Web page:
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Monday, 29 June 2009
 

Silvia Got the Blues

 

 Silvia Serrotti is a beautiful, intelligent and talented young lady who has traveled all the way from Tuscany, Italy, to do field research in visual anthropology for her doctorate from the University of Tuscany. This is her second year for Ph. D. data obtained with video and other means and expects to gather information one more year to complete the requirements for her degree from the University of Tuscany. Her first visit to the United States was in 2005 in New York City’s Hunter College to glean information from printed material for work on her M. A. degree.

 While in the US she met Debbie bond at a festival in Helena, Arkansas, and was invited to a festival in Mobile, AL, and became close friends of Debbie and Willie King and his Liberators band. This association opened her understanding of the speech and language of blues performers and provided depth of knowledge. She considers Debbie and Willie as her major cultural mediators.

 She had set out originally to find the differences between the blues of men versus women. However, her research led to the conclusion that there are no differences. She found that blues was about a sharing of human experiences and passions that were common to both genders and grew out of the hardships and failures presented in life.

 In 2008 she was again in the states and this time acquiring field data for a doctorate. At Willie King’s Freedom Creek Festival way over in Pickens County, AL, she constantly had a video camera in hand recording events happening on stage and sometimes in the audience. My arm would have dropped form the shoulder had I tried to hold it as long as she did. When asked she said she had had practiced in France and that it was a matter of balance. Also, I saw her at the little concerts of the Crème Brulees (Debbie Bond, Rick Asherson and others) outside Mary’s Cakes in Northport doing the same thing. Of course she was accidentally and otherwise in the viewfinder of my camera, too. She was and is still a very interesting subject.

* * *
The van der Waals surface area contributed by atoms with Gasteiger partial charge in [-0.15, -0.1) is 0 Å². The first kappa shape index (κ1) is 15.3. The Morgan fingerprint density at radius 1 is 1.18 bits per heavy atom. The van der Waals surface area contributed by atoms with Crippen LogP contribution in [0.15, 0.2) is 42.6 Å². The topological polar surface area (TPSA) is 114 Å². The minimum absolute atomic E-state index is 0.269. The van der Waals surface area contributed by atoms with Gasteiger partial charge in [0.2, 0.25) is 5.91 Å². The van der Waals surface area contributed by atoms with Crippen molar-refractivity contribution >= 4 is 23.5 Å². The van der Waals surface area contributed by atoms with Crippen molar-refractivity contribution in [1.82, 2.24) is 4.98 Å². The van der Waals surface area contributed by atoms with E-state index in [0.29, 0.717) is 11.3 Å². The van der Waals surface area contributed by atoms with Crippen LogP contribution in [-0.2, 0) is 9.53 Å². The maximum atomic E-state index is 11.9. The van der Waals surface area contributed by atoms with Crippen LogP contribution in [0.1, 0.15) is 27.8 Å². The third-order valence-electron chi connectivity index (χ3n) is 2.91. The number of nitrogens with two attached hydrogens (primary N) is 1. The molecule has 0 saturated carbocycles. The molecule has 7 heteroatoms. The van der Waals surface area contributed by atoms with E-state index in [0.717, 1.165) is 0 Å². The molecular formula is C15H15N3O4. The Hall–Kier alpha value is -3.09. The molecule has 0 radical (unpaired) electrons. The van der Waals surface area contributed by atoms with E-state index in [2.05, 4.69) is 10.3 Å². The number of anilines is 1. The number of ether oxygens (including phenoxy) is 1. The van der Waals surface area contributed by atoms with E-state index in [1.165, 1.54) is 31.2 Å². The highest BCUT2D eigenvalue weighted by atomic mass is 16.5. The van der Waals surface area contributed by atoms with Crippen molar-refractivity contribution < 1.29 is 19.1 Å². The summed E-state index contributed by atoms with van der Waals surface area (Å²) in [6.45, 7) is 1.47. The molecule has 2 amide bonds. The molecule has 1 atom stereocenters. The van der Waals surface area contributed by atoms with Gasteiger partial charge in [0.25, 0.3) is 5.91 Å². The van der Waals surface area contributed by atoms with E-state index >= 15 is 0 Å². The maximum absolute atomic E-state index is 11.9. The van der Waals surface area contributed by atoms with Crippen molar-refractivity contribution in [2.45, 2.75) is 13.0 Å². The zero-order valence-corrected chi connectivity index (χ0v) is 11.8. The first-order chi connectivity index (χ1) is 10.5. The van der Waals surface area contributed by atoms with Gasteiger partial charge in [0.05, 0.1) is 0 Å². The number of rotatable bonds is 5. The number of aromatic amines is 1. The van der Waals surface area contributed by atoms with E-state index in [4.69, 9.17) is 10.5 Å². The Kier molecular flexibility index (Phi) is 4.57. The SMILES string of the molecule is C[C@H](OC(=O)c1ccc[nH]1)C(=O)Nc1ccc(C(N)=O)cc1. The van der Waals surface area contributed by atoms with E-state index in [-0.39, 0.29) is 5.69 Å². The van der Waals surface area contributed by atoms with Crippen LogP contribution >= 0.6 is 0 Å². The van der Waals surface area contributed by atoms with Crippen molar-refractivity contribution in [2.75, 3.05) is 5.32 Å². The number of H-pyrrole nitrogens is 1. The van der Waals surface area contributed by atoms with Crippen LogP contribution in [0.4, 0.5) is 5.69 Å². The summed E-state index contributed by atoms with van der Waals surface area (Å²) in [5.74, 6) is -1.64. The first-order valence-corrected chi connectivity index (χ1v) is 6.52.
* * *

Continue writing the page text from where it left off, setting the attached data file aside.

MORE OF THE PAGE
Currently, Silvia is working with Debbie to organize a database and archive blues men and women from Alabama or who lived and worked in the state a considerable portion of their productive life. At last count there were 381 listings. Debbie has been accumulating information for thirty years so there is much to sort through and still much to find. The database will contain pictures, historical, biographical, and artistic material and will be accessible.

 At the time of my interviews Silvia related that her English improved due to the time spent in the US. Personally, I had no problem in our communication and there was never a time when I wasn’t paying attention. As I told Silvia, her English is much better (1000x) than my Italian that is limited to “pizza” and the names of a few places in Italy such as Athens.

 Until she came to the South Silvia’s understanding was from the movie “Steel Magnolias” that was about some real people with names changed in an old town in Louisiana that I have been to and actually saw about five seconds of it being made as while crossing a bridge. Her understanding is now much better because of the interaction with real people over a period of time conducive to development and continues to grow. I think she is becoming one of us.

 When asked about her desires after graduating and being Dr. Silvia she related that teaching was not what she wanted. It seems that very little or nothing has been written about Alabama blues and thus an opportunity has presented itself. She is such a wonderful person that this is fine with me if it will keep her coming back or maybe staying! I realize that she has a side of herself from her life in Italy that always will be part of her personality and history and rightly so. The greatest benefit of the whole interaction may be the sharing of culture, experiences and ideas.

 One of the discoveries Silvia has made through her research is that the idea of the origin of the blues being in the Delta is a myth. Blues, apparently, grew out of the whole Southeastern Region.

 A key element of Silvia’s research has been involvement. Even though the presence of an investigator itself may change a situation the real understanding comes from being a part and interacting. Being objective in a study of the blues is very limiting. This idea fits in well with my observation of Silvia last year at Willie King’s Freedom Creek Festival when Mudcat was performing. While into a song he jumped down from the low stage and lassoed Silvia with his arms and guitar and continued to play and sing. Of course she was not expecting this but smiled and happily went along with the play and later told me about the value of being involved.

 The interviews often turned into discussions and this pleased Silvia and myself. This is part of how one gets to really know another person. It is the exchange that is important in my opinion. My conclusion is that she is a wonderful person all around.

 In Italy her band in which she is a vocalist is the Vandemars and on YouTube where one can find Silvia singing with her band. When asked if she sings here at first the answer was ”No” because she is not with her band but then after a thoughtful moment she corrected to “Yes.”

 I downloaded a portion of her singing and received a little surprise. She sings in English! When asked about this the explanation was Italian does not lend itself to words with the same meanings as expressed in our English.

 Silvia is a very positive representative of her country and culture and has made and will continue to make contributions to our culture through her research and involvement. She is a treasure!

 Also, I know that Athens is not in Italy. It’s in Georgia and I think there is one in Alabama, too. Maybe I should explore that.

 

Jerome Adams

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